Thursday, October 28, 2010

Gloom and Doom: Retirement Disaster Ahead

The point of the following article is to show we aren't saving enough, but there are more interesting things to deduct from it too, I'll sum a bit after a brief quote:
Warning: Retirement Disaster Ahead
Don't let the rally in the stock and bond markets fool you. Many Americans are still hurtling toward a retirement disaster. Few realize it. Even many of those running the big pension funds don't know.

That's the conclusion of John West and Rob Arnott at Research Affiliates, an investment management firm, in Newport Beach, Calif. In their latest report, "Hope Is Not A Strategy," they have some numbers to back it up.

"I worry a lot about people reaching their golden years and discovering, 'Oh, I should've saved more,' and 'Oh, I don't qualify for Social Security anymore because it's means tested,'" says Mr. Arnott, a widely respected market strategist. "We're headed for a retirement train wreck," he adds, "and it's going to get really ugly over the next 15 years."

Alarmist? Perhaps. But follow the math.

The returns you will get from your stock funds can only come from four things, they note: dividends, earnings growth, inflation and changes in valuation.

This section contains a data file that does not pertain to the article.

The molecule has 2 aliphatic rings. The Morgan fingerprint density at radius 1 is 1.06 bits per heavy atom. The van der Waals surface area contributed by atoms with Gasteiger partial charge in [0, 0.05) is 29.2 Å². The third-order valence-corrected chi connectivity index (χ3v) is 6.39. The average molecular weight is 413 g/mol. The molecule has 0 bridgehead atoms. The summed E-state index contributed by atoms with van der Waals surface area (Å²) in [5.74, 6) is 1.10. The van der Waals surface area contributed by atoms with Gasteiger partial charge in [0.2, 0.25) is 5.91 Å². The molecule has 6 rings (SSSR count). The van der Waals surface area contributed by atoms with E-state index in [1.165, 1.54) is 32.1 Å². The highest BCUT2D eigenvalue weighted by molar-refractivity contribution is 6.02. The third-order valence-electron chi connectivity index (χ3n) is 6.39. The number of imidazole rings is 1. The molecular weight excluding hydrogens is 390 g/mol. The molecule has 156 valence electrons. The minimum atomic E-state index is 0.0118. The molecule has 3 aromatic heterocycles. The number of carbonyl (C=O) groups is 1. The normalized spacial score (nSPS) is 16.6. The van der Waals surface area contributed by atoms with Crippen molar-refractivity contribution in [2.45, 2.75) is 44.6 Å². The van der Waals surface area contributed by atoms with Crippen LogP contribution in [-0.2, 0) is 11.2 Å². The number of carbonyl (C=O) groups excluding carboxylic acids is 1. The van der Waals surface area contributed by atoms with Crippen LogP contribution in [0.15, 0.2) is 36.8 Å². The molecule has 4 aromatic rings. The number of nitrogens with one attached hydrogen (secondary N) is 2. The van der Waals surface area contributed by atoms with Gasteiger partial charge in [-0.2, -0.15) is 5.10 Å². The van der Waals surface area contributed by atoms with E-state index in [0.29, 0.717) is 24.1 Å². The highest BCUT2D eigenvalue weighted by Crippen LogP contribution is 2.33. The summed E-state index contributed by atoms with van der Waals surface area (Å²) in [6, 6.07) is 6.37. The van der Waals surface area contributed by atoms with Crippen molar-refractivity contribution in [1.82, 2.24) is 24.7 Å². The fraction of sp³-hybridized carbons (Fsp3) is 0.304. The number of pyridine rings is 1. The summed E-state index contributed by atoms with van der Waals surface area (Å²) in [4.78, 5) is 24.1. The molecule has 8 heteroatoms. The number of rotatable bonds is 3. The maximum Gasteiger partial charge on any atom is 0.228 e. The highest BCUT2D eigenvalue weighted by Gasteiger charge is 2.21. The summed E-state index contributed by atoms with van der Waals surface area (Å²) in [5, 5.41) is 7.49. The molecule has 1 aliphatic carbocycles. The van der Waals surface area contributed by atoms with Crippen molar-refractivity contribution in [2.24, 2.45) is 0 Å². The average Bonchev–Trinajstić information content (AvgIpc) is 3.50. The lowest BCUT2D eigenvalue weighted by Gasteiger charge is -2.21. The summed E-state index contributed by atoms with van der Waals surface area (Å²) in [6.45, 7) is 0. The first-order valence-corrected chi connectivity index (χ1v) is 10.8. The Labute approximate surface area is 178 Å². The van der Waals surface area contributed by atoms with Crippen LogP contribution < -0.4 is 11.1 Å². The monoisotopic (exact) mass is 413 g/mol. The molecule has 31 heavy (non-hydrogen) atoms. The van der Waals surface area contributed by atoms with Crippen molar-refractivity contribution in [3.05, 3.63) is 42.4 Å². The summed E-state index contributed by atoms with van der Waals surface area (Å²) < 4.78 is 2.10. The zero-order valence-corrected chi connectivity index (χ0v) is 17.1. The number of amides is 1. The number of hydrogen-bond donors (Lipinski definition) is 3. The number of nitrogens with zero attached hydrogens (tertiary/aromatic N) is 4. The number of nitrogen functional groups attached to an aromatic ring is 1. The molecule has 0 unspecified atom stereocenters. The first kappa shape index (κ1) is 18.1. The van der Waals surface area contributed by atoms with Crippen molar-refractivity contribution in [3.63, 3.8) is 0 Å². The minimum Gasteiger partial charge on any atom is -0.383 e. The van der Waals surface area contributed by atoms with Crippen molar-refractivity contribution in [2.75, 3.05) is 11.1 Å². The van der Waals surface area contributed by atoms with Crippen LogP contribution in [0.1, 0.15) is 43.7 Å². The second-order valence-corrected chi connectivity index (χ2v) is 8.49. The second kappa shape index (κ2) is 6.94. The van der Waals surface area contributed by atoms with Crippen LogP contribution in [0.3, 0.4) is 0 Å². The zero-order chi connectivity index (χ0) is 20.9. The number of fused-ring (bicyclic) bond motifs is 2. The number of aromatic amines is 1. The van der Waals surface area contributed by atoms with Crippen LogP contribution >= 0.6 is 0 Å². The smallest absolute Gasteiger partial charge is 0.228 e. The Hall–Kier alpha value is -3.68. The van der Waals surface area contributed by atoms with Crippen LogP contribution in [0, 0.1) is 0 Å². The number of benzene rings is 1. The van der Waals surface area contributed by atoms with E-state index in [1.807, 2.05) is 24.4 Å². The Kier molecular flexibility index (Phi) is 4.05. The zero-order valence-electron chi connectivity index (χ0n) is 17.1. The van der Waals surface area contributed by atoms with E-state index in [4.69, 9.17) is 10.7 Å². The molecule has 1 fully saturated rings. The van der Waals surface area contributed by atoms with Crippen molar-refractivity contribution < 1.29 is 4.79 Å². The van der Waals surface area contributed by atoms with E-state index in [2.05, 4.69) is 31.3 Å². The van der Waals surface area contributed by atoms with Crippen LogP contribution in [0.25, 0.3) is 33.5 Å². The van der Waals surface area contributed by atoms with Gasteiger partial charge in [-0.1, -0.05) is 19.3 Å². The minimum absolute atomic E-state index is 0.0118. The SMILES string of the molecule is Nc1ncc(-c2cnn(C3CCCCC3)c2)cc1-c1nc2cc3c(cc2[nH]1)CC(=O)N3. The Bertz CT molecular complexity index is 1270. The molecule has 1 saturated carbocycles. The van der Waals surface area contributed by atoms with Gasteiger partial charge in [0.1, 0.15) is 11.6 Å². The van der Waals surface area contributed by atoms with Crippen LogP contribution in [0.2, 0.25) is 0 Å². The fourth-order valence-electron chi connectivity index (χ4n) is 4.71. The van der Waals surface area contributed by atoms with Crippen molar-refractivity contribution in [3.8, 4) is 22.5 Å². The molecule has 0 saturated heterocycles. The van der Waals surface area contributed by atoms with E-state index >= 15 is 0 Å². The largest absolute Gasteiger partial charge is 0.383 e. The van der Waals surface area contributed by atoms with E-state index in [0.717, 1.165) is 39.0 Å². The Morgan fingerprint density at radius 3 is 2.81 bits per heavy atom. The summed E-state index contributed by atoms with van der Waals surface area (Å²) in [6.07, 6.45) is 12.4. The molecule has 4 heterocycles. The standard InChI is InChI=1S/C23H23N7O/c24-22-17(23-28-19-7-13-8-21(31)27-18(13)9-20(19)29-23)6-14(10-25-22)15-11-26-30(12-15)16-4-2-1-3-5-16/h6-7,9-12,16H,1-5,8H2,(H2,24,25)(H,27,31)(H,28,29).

...

The meat of the article is at the part following were I stopped quoting, specifically:
* Low average dividends from stocks
* Inflation implication for stocks prices isn't promising (those who believe hyper inflation is coming will disagree)
* Market average valuation seems overpriced in P/E terms, unlike 70-s and 30-s. (Suggesting market unlikely to rally higher without proven growth)
* Low bond yields suggest very mild long term returns on bond investments (yet the risks aren't priced in due to government intervention)

- All of the items in the brackets are my addition.

More:
So an investor with 60% of his portfolio in stocks and 40% in bonds, a standard, if conservative, allocation, can expect a weighted average return from here of only about 4.1%.

To put this in context, they notice that the typical big pension fund is still expecting to earn about 7% to 8% a year.

When you strip out 2% inflation, that means pension fund managers are expecting 5-6% percent a year in real, inflation-adjusted terms.

But by Mr. West and Mr. Arnott's numbers, investors can only expect about 2.1%.

Suggested lesson:
Bottom line? Neither pension funds nor private investors seem to have fully absorbed the grim lessons of the past decade. Returns are going to be much lower. People need to save more, much more, for their retirement. If the market rally this year has given them false hope, it will have turned out to be a curse more than a blessing.

Interesting reading.
Cheers!

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